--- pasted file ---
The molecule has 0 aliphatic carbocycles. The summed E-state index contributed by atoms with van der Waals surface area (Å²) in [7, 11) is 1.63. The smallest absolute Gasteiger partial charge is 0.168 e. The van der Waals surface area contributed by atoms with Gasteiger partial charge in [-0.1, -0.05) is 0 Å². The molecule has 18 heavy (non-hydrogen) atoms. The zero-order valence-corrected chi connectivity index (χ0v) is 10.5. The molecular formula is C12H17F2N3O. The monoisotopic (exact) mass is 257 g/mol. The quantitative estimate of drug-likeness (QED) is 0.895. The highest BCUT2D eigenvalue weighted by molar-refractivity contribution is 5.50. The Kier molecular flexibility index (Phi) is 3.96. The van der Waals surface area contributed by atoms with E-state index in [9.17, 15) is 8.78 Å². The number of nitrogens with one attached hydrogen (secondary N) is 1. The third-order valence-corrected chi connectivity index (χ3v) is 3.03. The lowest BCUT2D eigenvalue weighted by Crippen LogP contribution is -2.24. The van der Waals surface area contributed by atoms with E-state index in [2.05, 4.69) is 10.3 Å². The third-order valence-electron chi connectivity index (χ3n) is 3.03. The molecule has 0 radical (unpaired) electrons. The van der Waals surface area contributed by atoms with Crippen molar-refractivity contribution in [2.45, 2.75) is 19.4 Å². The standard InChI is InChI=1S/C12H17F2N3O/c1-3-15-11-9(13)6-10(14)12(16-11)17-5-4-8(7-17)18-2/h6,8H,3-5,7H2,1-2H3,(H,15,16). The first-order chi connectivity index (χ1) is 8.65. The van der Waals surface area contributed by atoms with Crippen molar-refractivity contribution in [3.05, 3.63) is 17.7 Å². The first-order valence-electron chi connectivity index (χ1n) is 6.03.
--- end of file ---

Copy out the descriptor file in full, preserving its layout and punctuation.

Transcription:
The molecule has 0 aliphatic carbocycles. The summed E-state index contributed by atoms with van der Waals surface area (Å²) in [7, 11) is 1.63. The smallest absolute Gasteiger partial charge is 0.168 e. The van der Waals surface area contributed by atoms with Gasteiger partial charge in [-0.1, -0.05) is 0 Å². The molecule has 18 heavy (non-hydrogen) atoms. The zero-order valence-corrected chi connectivity index (χ0v) is 10.5. The molecular formula is C12H17F2N3O. The monoisotopic (exact) mass is 257 g/mol. The quantitative estimate of drug-likeness (QED) is 0.895. The highest BCUT2D eigenvalue weighted by molar-refractivity contribution is 5.50. The Kier molecular flexibility index (Phi) is 3.96. The van der Waals surface area contributed by atoms with E-state index in [9.17, 15) is 8.78 Å². The number of nitrogens with one attached hydrogen (secondary N) is 1. The third-order valence-corrected chi connectivity index (χ3v) is 3.03. The lowest BCUT2D eigenvalue weighted by Crippen LogP contribution is -2.24. The van der Waals surface area contributed by atoms with E-state index in [2.05, 4.69) is 10.3 Å². The third-order valence-electron chi connectivity index (χ3n) is 3.03. The molecule has 0 radical (unpaired) electrons. The van der Waals surface area contributed by atoms with Crippen molar-refractivity contribution in [2.45, 2.75) is 19.4 Å². The standard InChI is InChI=1S/C12H17F2N3O/c1-3-15-11-9(13)6-10(14)12(16-11)17-5-4-8(7-17)18-2/h6,8H,3-5,7H2,1-2H3,(H,15,16). The first-order chi connectivity index (χ1) is 8.65. The van der Waals surface area contributed by atoms with Crippen molar-refractivity contribution in [3.05, 3.63) is 17.7 Å². The first-order valence-electron chi connectivity index (χ1n) is 6.03.